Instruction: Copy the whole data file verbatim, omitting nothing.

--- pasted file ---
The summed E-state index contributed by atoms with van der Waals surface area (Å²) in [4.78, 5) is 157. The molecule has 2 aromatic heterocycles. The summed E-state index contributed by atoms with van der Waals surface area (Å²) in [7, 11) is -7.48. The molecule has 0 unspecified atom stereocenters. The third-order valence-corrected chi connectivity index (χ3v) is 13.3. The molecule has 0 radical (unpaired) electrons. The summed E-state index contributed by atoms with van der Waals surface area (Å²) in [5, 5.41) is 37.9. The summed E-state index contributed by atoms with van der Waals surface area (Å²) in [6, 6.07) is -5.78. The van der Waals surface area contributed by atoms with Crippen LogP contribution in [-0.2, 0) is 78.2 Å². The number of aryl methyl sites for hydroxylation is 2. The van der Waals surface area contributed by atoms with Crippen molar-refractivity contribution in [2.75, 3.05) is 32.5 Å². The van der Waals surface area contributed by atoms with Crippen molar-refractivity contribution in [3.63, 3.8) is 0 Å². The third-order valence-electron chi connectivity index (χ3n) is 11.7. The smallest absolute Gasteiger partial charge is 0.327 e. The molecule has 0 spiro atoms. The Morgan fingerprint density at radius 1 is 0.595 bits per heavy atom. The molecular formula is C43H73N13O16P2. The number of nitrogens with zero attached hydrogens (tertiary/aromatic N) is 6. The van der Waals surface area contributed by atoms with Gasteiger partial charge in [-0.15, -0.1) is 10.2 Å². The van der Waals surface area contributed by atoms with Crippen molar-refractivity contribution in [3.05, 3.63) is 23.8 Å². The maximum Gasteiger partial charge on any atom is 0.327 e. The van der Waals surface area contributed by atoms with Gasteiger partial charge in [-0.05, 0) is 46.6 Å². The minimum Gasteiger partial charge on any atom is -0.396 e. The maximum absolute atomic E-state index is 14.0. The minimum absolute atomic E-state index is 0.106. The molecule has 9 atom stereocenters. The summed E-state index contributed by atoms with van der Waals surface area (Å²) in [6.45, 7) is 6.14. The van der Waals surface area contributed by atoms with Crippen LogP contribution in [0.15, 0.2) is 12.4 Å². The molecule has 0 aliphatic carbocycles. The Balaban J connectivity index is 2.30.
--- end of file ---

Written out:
The summed E-state index contributed by atoms with van der Waals surface area (Å²) in [4.78, 5) is 157. The molecule has 2 aromatic heterocycles. The summed E-state index contributed by atoms with van der Waals surface area (Å²) in [7, 11) is -7.48. The molecule has 0 unspecified atom stereocenters. The third-order valence-corrected chi connectivity index (χ3v) is 13.3. The molecule has 0 radical (unpaired) electrons. The summed E-state index contributed by atoms with van der Waals surface area (Å²) in [5, 5.41) is 37.9. The summed E-state index contributed by atoms with van der Waals surface area (Å²) in [6, 6.07) is -5.78. The van der Waals surface area contributed by atoms with Crippen LogP contribution in [-0.2, 0) is 78.2 Å². The number of aryl methyl sites for hydroxylation is 2. The van der Waals surface area contributed by atoms with Crippen molar-refractivity contribution in [2.75, 3.05) is 32.5 Å². The van der Waals surface area contributed by atoms with Crippen molar-refractivity contribution in [3.63, 3.8) is 0 Å². The third-order valence-electron chi connectivity index (χ3n) is 11.7. The smallest absolute Gasteiger partial charge is 0.327 e. The molecule has 0 spiro atoms. The Morgan fingerprint density at radius 1 is 0.595 bits per heavy atom. The molecular formula is C43H73N13O16P2. The number of nitrogens with zero attached hydrogens (tertiary/aromatic N) is 6. The van der Waals surface area contributed by atoms with Gasteiger partial charge in [-0.15, -0.1) is 10.2 Å². The van der Waals surface area contributed by atoms with Crippen molar-refractivity contribution in [3.05, 3.63) is 23.8 Å². The maximum Gasteiger partial charge on any atom is 0.327 e. The van der Waals surface area contributed by atoms with Gasteiger partial charge in [-0.05, 0) is 46.6 Å². The minimum Gasteiger partial charge on any atom is -0.396 e. The maximum absolute atomic E-state index is 14.0. The minimum absolute atomic E-state index is 0.106. The molecule has 9 atom stereocenters. The summed E-state index contributed by atoms with van der Waals surface area (Å²) in [6.45, 7) is 6.14. The van der Waals surface area contributed by atoms with Crippen LogP contribution in [0.15, 0.2) is 12.4 Å². The molecule has 0 aliphatic carbocycles. The Balaban J connectivity index is 2.30.